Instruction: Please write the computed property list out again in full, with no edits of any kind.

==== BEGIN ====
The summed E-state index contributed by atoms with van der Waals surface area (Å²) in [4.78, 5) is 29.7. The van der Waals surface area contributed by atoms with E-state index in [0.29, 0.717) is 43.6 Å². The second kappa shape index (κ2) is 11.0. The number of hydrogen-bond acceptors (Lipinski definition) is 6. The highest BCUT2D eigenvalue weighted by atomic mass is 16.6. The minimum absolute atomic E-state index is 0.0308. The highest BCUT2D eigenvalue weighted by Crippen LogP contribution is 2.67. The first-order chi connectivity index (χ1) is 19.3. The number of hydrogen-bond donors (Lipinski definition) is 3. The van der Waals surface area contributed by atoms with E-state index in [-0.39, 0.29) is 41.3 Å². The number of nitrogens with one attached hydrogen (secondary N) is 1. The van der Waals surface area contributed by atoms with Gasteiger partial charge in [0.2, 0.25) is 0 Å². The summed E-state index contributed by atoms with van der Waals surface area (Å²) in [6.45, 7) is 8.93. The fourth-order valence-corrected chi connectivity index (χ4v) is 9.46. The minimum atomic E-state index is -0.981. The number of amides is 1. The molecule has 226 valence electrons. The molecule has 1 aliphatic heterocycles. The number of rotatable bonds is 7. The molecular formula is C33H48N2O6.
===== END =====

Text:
The summed E-state index contributed by atoms with van der Waals surface area (Å²) in [4.78, 5) is 29.7. The van der Waals surface area contributed by atoms with E-state index in [0.29, 0.717) is 43.6 Å². The second kappa shape index (κ2) is 11.0. The number of hydrogen-bond acceptors (Lipinski definition) is 6. The highest BCUT2D eigenvalue weighted by atomic mass is 16.6. The minimum absolute atomic E-state index is 0.0308. The highest BCUT2D eigenvalue weighted by Crippen LogP contribution is 2.67. The first-order chi connectivity index (χ1) is 19.3. The number of hydrogen-bond donors (Lipinski definition) is 3. The van der Waals surface area contributed by atoms with E-state index in [-0.39, 0.29) is 41.3 Å². The number of nitrogens with one attached hydrogen (secondary N) is 1. The van der Waals surface area contributed by atoms with Gasteiger partial charge in [0.2, 0.25) is 0 Å². The summed E-state index contributed by atoms with van der Waals surface area (Å²) in [6.45, 7) is 8.93. The fourth-order valence-corrected chi connectivity index (χ4v) is 9.46. The minimum atomic E-state index is -0.981. The number of amides is 1. The molecule has 226 valence electrons. The molecule has 1 aliphatic heterocycles. The number of rotatable bonds is 7. The molecular formula is C33H48N2O6.